An introvert is typically someone who is less keen in embarking on busy and social situations, preferring to get your stimulation from internal sources rather than externally.

As someone who draws their power from their inner solar panels .... lively and exuberant activities from others can be tiresome and draining. Having to expend that energy in an outward facing direction with others can zap the life out of an introvert and this is why so commonly you will find yourself spending longer in the loo, or scoping off to a corner of the garden at a party... or even spending your lunch break out for a walk.... to recharge your internal state.


Introversion can often be misunderstood as "shyness" or socially "anxious"... particularly to the extroverted mind looking in. "Shyness" and "anxiety" are separate things that can be experienced by both introverts and extroverts, they are add on's - experiential to something we have learned or a situation that has resulted in cause & effect.

I once heard someone say "introvert is Your way, anxiety get's in the way" and I think this is good phrase for defining the two in experience... anxiety causes a problem, introversion is a way of being.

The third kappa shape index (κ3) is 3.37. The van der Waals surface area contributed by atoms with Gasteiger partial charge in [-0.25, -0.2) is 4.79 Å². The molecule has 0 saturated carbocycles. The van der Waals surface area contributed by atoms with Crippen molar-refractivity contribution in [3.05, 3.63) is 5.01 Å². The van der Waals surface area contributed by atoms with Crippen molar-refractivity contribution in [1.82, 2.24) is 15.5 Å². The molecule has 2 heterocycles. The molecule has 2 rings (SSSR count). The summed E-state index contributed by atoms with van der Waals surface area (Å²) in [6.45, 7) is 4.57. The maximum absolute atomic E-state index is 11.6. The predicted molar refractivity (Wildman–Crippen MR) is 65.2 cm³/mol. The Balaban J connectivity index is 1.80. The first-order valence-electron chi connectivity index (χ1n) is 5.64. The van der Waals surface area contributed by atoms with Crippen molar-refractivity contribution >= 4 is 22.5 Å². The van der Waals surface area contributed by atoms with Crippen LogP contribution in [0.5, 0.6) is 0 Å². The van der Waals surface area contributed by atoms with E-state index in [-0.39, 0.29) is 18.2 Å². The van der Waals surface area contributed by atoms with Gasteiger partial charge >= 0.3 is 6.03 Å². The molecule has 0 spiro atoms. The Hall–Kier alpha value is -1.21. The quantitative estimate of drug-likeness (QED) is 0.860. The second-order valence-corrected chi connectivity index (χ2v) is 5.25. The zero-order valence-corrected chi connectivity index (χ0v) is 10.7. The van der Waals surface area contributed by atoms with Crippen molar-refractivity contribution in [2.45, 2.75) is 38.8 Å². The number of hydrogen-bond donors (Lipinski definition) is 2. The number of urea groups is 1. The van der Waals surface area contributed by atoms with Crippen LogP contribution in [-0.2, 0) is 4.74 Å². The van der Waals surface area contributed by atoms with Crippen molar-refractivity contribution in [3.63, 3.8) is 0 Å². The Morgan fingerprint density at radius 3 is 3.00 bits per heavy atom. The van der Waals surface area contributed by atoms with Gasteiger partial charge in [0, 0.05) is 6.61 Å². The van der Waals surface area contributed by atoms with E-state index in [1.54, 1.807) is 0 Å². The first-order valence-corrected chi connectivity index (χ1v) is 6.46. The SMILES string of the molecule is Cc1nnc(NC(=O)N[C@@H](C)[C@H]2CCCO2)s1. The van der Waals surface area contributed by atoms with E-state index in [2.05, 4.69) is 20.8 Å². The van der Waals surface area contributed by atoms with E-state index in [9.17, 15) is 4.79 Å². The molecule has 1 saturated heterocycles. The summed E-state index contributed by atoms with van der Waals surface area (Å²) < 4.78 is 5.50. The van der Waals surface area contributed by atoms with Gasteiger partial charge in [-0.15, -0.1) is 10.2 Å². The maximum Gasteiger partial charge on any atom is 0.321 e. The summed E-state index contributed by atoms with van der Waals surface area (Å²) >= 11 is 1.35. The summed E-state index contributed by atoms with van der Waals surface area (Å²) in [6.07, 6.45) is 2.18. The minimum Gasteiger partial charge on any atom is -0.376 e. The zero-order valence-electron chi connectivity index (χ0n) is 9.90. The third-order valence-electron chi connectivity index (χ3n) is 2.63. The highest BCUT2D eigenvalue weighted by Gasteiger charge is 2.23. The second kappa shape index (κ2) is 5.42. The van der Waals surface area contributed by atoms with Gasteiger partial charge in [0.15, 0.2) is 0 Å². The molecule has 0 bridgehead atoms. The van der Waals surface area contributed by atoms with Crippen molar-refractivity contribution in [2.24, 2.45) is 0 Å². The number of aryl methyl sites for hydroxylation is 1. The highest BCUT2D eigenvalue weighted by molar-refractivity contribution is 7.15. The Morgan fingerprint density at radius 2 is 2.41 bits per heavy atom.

There is a weird perception by many that extroverts have an upper hand over an introverted character and indeed the men I have explored this with have a level of frustration regarding that perception....Just because you talk the loudest doesn't mean your idea is anyway more impressive than the patient and perceptive ideas of an introvert. Yes, extroverts give out high energy (something we associate with motivation) and yes extroverts love group interaction.... However, notice that introvert on the side line.... they can easily step in and up to the mark when the extroverts have bounced their way to over-enthused exhaustion.


You don't really hear people talking about an alpha- introvert.... yet just because you are introverted doesn't mean you can't be confident and lead others or be successful in life and love.. You maybe just need more process to digest and reflect on applying the motions. ...


If I were stuck in a maze and needed someone to help me out.... I would definitely be calling on the introvert with their patience and strategic-thinking to lead me calmly to the exit..... for fear that the extrovert would have be bouldering and bashing my way through the walls or we would be so busy getting excited about the possibility of our escape that night had already fallen!